The night was hectic but worth it. Groups gave their all vocally and in their choreography. It was a great night to be a fan of a cappella music. Good luck to all the groups as they move on to the semi-finals and go back to their campuses.


With all of the exciting things about to happen in 2013 in the world of a cappella (like these), there are also a number of changes coming to this blog.

The biggest change is the expansion of the Acatribe team. When I started this blog, I always hoped that if people actually read it, I might someday be able to invite some other contributors to join me so that it is really Acatribe, and not just AcaGuy. Well, that is finally going to become a reality. Beginning soon, there will be 4 new faces here at Acatribe, volunteering their precious time and energy for you, the readers. Heather Newkirk, Tara Marie Ahn, and Pat Holden come from a variety of a cappella backgrounds, a fact which will hopefully expand the breadth of the Acatribe perspective. To start, each will be involved with the AcaVids portion of the blog. With each taking one week a month, and my own matching contribution, we’ll be able to bring you new AcaVids every Monday, as I originally promised and intended. This segment will move away from the old AcaVids page (for logistical reasons), and instead be available in an individual post which is tagged with “AcaVids” for faster loading.

A little about each one? Sure.

Tara Marie Ahn is a fifth grade teacher and “a cappella super fan.” In the past year, she has been lucky enough to see The House Jacks, Swingle Singers, Overboard, Pentatonix, Street Corner Symphony, Duwende, Hyannis Sound, Ball in the House, Straight No Chaser, and Musae, among others, in concert. She also attended VoCALnation 2012 and SoJam X, and will be attending LAAF this weekend and BOSS 2013. Basically, she is willing to travel to see some great a cappella performing. She also has some videos and playlists up here.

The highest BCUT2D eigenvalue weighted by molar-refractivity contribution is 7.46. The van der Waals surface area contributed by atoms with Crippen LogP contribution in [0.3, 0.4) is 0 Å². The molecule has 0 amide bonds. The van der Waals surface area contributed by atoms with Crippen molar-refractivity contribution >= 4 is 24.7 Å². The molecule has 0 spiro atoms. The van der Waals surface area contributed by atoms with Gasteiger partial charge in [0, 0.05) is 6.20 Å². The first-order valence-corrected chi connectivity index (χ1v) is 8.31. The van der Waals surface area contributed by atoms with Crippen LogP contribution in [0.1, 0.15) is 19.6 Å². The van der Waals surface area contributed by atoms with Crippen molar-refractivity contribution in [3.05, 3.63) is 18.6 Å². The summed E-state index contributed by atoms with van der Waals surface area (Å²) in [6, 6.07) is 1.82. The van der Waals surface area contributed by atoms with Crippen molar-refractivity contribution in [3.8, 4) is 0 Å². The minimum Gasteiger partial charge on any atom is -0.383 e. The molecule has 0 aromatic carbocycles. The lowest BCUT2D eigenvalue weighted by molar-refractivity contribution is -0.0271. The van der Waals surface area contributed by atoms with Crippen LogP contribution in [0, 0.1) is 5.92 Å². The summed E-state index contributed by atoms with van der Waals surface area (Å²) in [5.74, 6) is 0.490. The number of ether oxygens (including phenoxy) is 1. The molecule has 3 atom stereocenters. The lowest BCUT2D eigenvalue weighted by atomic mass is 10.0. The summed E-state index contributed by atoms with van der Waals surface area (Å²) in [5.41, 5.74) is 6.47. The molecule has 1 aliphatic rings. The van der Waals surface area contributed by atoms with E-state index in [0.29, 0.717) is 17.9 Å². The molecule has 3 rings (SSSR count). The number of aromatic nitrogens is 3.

Pat Holden has performed with the Potsdam Pointercounts, the Collegiate Chorale, the Long Island Sound Men’s Barbershop Chorus, and numerous smaller groups performing contemporary a cappella and/or barbershop music. By day (and sometimes night), he is a chef at Trump National Golf Club. He is also the only one of us who can pull off a beard without looking ridiculous.

Heather Newkirk is a member of Syracuse University’s Main Squeeze, with whom she sings, arranges, percusses, and dances. Check out her doing most of these things at last year’s ICCA Quarterfinals right here.  She also tweets more than some nations. Follow her on Twitter here.